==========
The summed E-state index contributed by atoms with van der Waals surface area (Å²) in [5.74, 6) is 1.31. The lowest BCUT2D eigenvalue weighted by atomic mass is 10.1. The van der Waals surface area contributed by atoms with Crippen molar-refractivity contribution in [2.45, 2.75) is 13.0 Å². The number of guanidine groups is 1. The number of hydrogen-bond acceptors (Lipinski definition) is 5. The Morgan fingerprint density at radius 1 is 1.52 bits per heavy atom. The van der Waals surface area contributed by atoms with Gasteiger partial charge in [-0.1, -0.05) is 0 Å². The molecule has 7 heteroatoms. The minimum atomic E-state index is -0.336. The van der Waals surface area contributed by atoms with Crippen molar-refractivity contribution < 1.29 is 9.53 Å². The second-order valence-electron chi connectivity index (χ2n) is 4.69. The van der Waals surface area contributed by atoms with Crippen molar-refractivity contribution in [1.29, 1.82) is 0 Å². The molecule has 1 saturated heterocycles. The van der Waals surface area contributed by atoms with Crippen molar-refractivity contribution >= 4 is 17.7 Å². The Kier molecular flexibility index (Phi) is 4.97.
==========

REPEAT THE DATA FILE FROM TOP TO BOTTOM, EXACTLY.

The summed E-state index contributed by atoms with van der Waals surface area (Å²) in [5.74, 6) is 1.31. The lowest BCUT2D eigenvalue weighted by atomic mass is 10.1. The van der Waals surface area contributed by atoms with Crippen molar-refractivity contribution in [2.45, 2.75) is 13.0 Å². The number of guanidine groups is 1. The number of hydrogen-bond acceptors (Lipinski definition) is 5. The Morgan fingerprint density at radius 1 is 1.52 bits per heavy atom. The van der Waals surface area contributed by atoms with Gasteiger partial charge in [-0.1, -0.05) is 0 Å². The molecule has 7 heteroatoms. The minimum atomic E-state index is -0.336. The van der Waals surface area contributed by atoms with Crippen molar-refractivity contribution < 1.29 is 9.53 Å². The second-order valence-electron chi connectivity index (χ2n) is 4.69. The van der Waals surface area contributed by atoms with Crippen molar-refractivity contribution in [1.29, 1.82) is 0 Å². The molecule has 1 saturated heterocycles. The van der Waals surface area contributed by atoms with Crippen molar-refractivity contribution >= 4 is 17.7 Å². The Kier molecular flexibility index (Phi) is 4.97.